The purpose of this rally, assuming its existence wouldn’t immediately lead to the dissolution of ICE (would’ve been nice, but not many of us expected it), was basically to make us all feel like we haven’t gone insane for a few hours. To make people feel like we do have some unifying sense of humanity and decency, and to be able to agree on some kind of base-level national ideal. It’s nice to feel like you and your neighbors agree on some basic goals for the society you all share, however broad. This one seemed refreshingly non-controversial, milquetoast enough that one of the speakers was a member of the Black-Eyed Peas (we couldn’t stop making jokes about him taking the mic and leading the crowd in “Let’s Get Retarded” instead of what he actually sang, “Where Is The Love”).
Of course, it turns out you can’t have even half a day of relative sanity without at least one carload of dickheads trying to make you feel crazy again. Sure, it’s just one car. But then again, is it? After spending half a day around people whose motives seemed straightforward we were confronted with people whose goals were baffling.
Obviously, they were being deliberately provocative. Their goal was surely to “trigger the libs,” the be-all, end-all of public conservatism these days. But… what does that mean, exactly? Had they thought about it? Were they trying to make someone mad enough to hurt them or vandalize the car? And then what? Film it? To “expose” us as secretly violent thugs who can’t even have a civil discussion with someone openly advocating fascism? Or was it simply to use our provoked aggression as a pretext to “stand their ground” and shoot someone (like this guy apparently tried to do)?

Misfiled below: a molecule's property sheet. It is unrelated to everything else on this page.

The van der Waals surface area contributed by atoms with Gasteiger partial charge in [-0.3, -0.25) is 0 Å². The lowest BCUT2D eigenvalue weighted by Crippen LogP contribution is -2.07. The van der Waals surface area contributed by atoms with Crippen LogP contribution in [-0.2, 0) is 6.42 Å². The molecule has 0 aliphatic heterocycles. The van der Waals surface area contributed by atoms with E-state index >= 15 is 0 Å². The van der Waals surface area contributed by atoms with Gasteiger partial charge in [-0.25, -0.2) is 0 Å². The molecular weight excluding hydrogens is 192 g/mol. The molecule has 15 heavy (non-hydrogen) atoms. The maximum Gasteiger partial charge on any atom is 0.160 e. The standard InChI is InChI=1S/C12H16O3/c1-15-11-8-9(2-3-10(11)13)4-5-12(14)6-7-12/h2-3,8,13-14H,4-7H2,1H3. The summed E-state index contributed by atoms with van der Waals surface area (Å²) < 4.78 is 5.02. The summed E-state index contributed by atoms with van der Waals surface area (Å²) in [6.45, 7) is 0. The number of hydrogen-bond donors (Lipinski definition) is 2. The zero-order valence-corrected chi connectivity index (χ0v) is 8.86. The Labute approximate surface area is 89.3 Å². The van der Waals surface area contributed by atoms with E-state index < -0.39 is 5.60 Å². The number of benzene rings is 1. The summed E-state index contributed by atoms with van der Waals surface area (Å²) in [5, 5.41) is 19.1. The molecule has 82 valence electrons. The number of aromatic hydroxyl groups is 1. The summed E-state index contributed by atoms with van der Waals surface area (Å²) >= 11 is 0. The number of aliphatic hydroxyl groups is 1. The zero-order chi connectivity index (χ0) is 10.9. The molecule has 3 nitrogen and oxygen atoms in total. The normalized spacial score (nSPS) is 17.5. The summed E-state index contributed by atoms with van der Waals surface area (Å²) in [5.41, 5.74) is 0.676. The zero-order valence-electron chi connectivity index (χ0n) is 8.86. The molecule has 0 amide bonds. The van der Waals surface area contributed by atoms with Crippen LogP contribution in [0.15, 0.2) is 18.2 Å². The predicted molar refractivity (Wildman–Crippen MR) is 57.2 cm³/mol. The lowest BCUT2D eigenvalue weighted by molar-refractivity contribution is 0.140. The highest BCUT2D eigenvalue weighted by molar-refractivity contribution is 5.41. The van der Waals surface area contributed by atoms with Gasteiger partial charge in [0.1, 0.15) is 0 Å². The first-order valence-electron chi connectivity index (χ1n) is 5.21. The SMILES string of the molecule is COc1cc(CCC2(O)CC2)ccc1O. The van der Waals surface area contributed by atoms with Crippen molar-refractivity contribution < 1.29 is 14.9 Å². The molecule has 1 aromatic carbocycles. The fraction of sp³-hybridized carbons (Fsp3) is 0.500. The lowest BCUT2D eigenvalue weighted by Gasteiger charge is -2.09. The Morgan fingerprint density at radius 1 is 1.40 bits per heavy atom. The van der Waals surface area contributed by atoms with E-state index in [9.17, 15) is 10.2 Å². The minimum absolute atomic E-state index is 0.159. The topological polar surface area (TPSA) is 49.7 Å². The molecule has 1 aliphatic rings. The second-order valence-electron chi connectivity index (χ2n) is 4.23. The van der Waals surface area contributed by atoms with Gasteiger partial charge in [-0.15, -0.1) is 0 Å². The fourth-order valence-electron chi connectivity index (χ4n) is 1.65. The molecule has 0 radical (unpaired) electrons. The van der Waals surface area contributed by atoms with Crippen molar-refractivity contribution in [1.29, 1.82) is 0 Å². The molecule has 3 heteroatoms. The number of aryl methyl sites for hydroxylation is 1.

If the goal was to paralyze me with conflicting feelings, to make us feel like we were in some kind of hidden camera show, I have to admit that they succeeded. I guess I was “triggered.” Mostly though, I just couldn’t get past the thought that someone had brought their kids along to try to incite a race riot. Did they want their kid to see them hurt brown people or to see brown people hurt them? Presumably, as far as you can presume anything about such people, the kid was there as a human shield. And since no one attacked them or vandalized the car, I guess the strategy paid off. Still, that’s a pretty big gamble. Also, what the fuck is wrong with you? It’s a question that has been echoing through my brain ever since: what the fuck is wrong with you? what the fuck is wrong with you…
It’s a sad fact that even with 55,000 marchers making you feel sane, it only takes one carload of emboldened Nazis (or whatever the hell they think they are) to make you feel crazy again. I think that’s partly why a silly movie like The First Purge actually hit home for me. The idea of being surrounded by potential sociopaths who may want to rape, murder, or rob you, or maybe just scare you into thinking they want to rape, rob, or murder you (lol, psych!), felt especially relevant.
So much of society is based on recognizing a shared humanity, on being able to recognize strangers’ motives. Money, stoplights, the sewage system, etc — lots of things only work because we collectively agree that they do. I can’t remember a time when I’ve ever felt this baffled by a reasonable chunk of the populace (90% of the 46% of the 58% of eligible voters who still approve of Trump — a minority, to be sure, but still way too many to wrap my head around). More and more it feels like we’re living out the end of Children of Men, where the world around us has started to go to shit and it has broken everyone’s brains, creating a paroxysm of factionalization, spawning small groups of eccentrics with impenetrably esoteric goals (“make a frog with your fingers so people think it’s a white power symbol to expose them as the crazy ones!”).
Is it any wonder that we’ve created ideological bubbles around us? Being around the like-minded can be the only thing that makes us feel human anymore. It is both the problem and the solution.